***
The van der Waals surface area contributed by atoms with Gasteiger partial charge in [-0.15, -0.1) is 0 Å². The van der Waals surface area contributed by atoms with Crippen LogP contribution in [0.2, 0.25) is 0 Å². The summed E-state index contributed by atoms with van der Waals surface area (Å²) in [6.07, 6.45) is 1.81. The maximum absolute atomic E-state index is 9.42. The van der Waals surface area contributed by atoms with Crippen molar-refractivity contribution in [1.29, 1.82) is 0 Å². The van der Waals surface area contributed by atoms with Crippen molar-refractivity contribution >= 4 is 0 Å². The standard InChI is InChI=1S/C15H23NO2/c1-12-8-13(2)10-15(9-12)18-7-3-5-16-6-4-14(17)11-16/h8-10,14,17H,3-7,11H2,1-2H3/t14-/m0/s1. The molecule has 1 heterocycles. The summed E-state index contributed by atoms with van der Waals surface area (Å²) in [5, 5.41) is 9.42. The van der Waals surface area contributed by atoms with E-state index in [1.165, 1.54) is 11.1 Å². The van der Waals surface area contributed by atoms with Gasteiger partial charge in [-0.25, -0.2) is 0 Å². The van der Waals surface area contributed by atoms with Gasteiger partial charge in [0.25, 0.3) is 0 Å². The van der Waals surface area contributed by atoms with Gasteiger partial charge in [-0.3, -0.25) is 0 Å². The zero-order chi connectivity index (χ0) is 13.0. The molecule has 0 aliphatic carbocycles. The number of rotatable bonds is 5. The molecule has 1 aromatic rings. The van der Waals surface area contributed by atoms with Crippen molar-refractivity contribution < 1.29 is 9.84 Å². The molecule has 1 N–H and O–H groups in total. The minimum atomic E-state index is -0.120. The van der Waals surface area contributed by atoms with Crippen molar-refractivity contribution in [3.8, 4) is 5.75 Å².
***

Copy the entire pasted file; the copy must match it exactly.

The van der Waals surface area contributed by atoms with Gasteiger partial charge in [-0.15, -0.1) is 0 Å². The van der Waals surface area contributed by atoms with Crippen LogP contribution in [0.2, 0.25) is 0 Å². The summed E-state index contributed by atoms with van der Waals surface area (Å²) in [6.07, 6.45) is 1.81. The maximum absolute atomic E-state index is 9.42. The van der Waals surface area contributed by atoms with Crippen molar-refractivity contribution in [1.29, 1.82) is 0 Å². The van der Waals surface area contributed by atoms with Crippen molar-refractivity contribution >= 4 is 0 Å². The standard InChI is InChI=1S/C15H23NO2/c1-12-8-13(2)10-15(9-12)18-7-3-5-16-6-4-14(17)11-16/h8-10,14,17H,3-7,11H2,1-2H3/t14-/m0/s1. The molecule has 1 heterocycles. The summed E-state index contributed by atoms with van der Waals surface area (Å²) in [5, 5.41) is 9.42. The van der Waals surface area contributed by atoms with E-state index in [1.165, 1.54) is 11.1 Å². The van der Waals surface area contributed by atoms with Gasteiger partial charge in [-0.25, -0.2) is 0 Å². The van der Waals surface area contributed by atoms with Gasteiger partial charge in [0.25, 0.3) is 0 Å². The van der Waals surface area contributed by atoms with Gasteiger partial charge in [-0.3, -0.25) is 0 Å². The zero-order chi connectivity index (χ0) is 13.0. The molecule has 0 aliphatic carbocycles. The number of rotatable bonds is 5. The molecule has 1 aromatic rings. The van der Waals surface area contributed by atoms with Crippen molar-refractivity contribution < 1.29 is 9.84 Å². The molecule has 1 N–H and O–H groups in total. The minimum atomic E-state index is -0.120. The van der Waals surface area contributed by atoms with Crippen molar-refractivity contribution in [3.8, 4) is 5.75 Å².